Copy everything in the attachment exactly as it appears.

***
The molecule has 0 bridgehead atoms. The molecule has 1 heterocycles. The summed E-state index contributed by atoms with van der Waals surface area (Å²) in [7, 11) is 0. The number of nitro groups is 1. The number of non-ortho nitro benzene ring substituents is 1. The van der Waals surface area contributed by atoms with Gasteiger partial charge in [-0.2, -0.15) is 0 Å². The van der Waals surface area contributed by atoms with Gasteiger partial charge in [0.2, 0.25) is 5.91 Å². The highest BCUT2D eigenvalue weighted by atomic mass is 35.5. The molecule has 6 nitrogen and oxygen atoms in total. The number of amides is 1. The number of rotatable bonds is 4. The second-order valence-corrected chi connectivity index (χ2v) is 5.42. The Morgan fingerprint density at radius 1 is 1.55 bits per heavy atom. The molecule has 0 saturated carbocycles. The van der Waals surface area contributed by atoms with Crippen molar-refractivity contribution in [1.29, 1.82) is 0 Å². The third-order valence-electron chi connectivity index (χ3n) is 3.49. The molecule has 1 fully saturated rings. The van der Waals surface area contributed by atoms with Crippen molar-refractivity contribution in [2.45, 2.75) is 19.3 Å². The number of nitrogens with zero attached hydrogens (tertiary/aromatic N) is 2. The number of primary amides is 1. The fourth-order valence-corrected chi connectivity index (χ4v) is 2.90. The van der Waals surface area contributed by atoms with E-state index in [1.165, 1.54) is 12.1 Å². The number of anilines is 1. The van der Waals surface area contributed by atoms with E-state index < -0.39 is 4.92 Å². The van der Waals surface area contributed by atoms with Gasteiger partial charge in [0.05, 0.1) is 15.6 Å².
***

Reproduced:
The molecule has 0 bridgehead atoms. The molecule has 1 heterocycles. The summed E-state index contributed by atoms with van der Waals surface area (Å²) in [7, 11) is 0. The number of nitro groups is 1. The number of non-ortho nitro benzene ring substituents is 1. The van der Waals surface area contributed by atoms with Gasteiger partial charge in [-0.2, -0.15) is 0 Å². The van der Waals surface area contributed by atoms with Gasteiger partial charge in [0.2, 0.25) is 5.91 Å². The highest BCUT2D eigenvalue weighted by atomic mass is 35.5. The molecule has 6 nitrogen and oxygen atoms in total. The number of amides is 1. The number of rotatable bonds is 4. The second-order valence-corrected chi connectivity index (χ2v) is 5.42. The Morgan fingerprint density at radius 1 is 1.55 bits per heavy atom. The molecule has 0 saturated carbocycles. The van der Waals surface area contributed by atoms with Crippen molar-refractivity contribution in [1.29, 1.82) is 0 Å². The third-order valence-electron chi connectivity index (χ3n) is 3.49. The molecule has 1 fully saturated rings. The van der Waals surface area contributed by atoms with Crippen molar-refractivity contribution in [2.45, 2.75) is 19.3 Å². The number of nitrogens with zero attached hydrogens (tertiary/aromatic N) is 2. The number of primary amides is 1. The fourth-order valence-corrected chi connectivity index (χ4v) is 2.90. The van der Waals surface area contributed by atoms with E-state index in [1.165, 1.54) is 12.1 Å². The number of anilines is 1. The van der Waals surface area contributed by atoms with E-state index < -0.39 is 4.92 Å². The van der Waals surface area contributed by atoms with Gasteiger partial charge in [0.05, 0.1) is 15.6 Å².